Opening day in the SEC is not close anymore; it’s here. Check out the top opening day games by Gridiron Now‘s Mike Huguenin.
And, man, what a first week it is across the nation. Every single game involving an SEC team has at least a bit of intrigue – yes, even Florida-Massachusetts because of QB Luke Del Rio – and it was tough to narrow our list to three games this week. Among the games we left out: Auburn-Clemson and Texas A&M-UCLA.
3. GEORGIA VS. NORTH CAROLINA IN ATLANTA
When: Saturday, 5:30 p.m.
The skinny: This is one of four games this weekend involving two ranked teams. The bigger deal, of course, is that it’s the debut of Kirby Smart as Georgia’s coach and Jacob Eason as Georgia’s quarterback (even if he doesn’t start, he will play). It also marks the return of Bulldogs TB Nick Chubb, who has made a remarkable recovery from the severe knee injury suffered last October in a loss at Tennessee. Smart’s defense will get a test from what is expected to be a prolific Tar Heels offense led by TB Elijah Hood, who rushed for 1,463 yards and 17 TDs last season. UNC’s defense was horrendous against the run last season, and there really isn’t any reason to think the Heels will be vastly improved in that area this season. Thus, expect Georgia OC Jim Chaney to run Chubb and whomever else the Bulldogs use at tailback right at the Heels.
The bottom line: UNC returns four starters from its offensive line. Smart has complained basically since the day he was hired about Georgia’s lack of size and depth along both lines, and if UNC’s offensive line can control the Buldogs’ defensive front, Hood will have a big day and this becomes mighty interesting
2. ALABAMA VS. USC IN ARLINGTON, TEXAS
When: Saturday, 8 p.m.
The skinny: You can’t ask for much more in terms of brand-name college football programs – and it’ll be played at Jerry Jones’ palatial football palace, to boot. This will be the teams’ first regular-season meeting since USC won in Birmingham in 1978; that was the Tide’s only loss that season, and Alabama went on to win the national title with a victory over Penn State in the Sugar Bowl. This is another game involving two ranked teams. Both teams will be unveiling new quarterbacks – USC will start junior Max Browne and Alabama will start … we don’t know yet. Browne will operate behind what is expected to be an elite offensive line, and he has a notable weapon in WR JuJu Smith-Schuster. Smith-Schuster and the Tide’s Calvin Ridley are among the top five or six receivers in the nation. And each team has at least one stud corner, too, USC with Adoree Jackson and the Tide with Minkah Fitzpatrick and Marlon Humphrey. USC has a rebuilt front seven (but a good secondary) on defense, so you figure the Tide will pound away with its running game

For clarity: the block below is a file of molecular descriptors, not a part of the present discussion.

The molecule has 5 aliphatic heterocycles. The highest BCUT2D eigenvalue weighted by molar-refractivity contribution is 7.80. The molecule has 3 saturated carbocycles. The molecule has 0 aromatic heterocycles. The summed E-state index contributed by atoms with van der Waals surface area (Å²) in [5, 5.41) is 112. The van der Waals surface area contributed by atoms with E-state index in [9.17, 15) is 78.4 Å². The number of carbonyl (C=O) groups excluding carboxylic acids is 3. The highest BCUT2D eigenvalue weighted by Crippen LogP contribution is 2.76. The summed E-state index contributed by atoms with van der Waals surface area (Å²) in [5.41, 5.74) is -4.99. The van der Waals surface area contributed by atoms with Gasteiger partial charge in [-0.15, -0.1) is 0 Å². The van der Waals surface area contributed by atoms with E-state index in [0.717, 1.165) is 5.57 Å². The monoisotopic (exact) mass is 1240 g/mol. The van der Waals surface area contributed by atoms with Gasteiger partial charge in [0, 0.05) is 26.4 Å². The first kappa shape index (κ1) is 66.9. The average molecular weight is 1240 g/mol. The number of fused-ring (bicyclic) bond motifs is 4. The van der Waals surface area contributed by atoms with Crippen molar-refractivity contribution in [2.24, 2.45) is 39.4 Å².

The bottom line: This will be a strength-vs.-strength (USC offense vs. Alabama defense) and a question mark-vs.-a question mark (Alabama offense vs. USC defense) kind of game. Early in the season, at least, you expect defenses to be a bit ahead of offenses, which gives the Tide an advantage. Alabama’s last regular-season non-conference loss came against Florida State in 2007, in Nick Saban’s first season.
1. FLORIDA STATE VS. OLE MISS IN ORLANDO
When: Monday, 8 p.m.
The skinny: An epic first weekend ends on Labor Day night with the last of the four games between two ranked teams. Ole Miss enjoys a decided advantage at quarterback. Rebels senior Chad Kelly is a dark-horse Heisman contender, while Seminoles redshirt freshman Deondre Francois is making his first college start (and it comes in his hometown). One positive for Francois is that junior TB Dalvin Cook – who definitely is a Heisman contender – will line up behind him. The Rebels’ defense had some problems at times against the run last season, and given Ole Miss’ issues at linebacker, Cook could be in for a big night. And as good as Kelly is, his protection is worth watching. Ole Miss is rebuilding its line and faces an athletic FSU defensive front headed by E DeMarcus Walker, who had 10.5 sacks last season. Ole Miss TE Evan Engram should be a weapon for Kelly; FSU’s linebackers can be exploited by a pass-catching tight end. Keep an eye on FSU S Derwin James; he is an explosive player who will be used in a multitude of ways by Seminoles coaches.
The bottom line: There is more pressure on FSU than on Ole Miss. FSU is seen as a legitimate contender for the College Football Playoff, and the Seminoles basically are playing a home game. Kelly needs to be razor-sharp, and it would help Ole Miss if pass-rushing DE Marquis Haynes can get up close and personal with Francois.
(You can follow Mike Huguenin on Twitter @MikeHuguenin)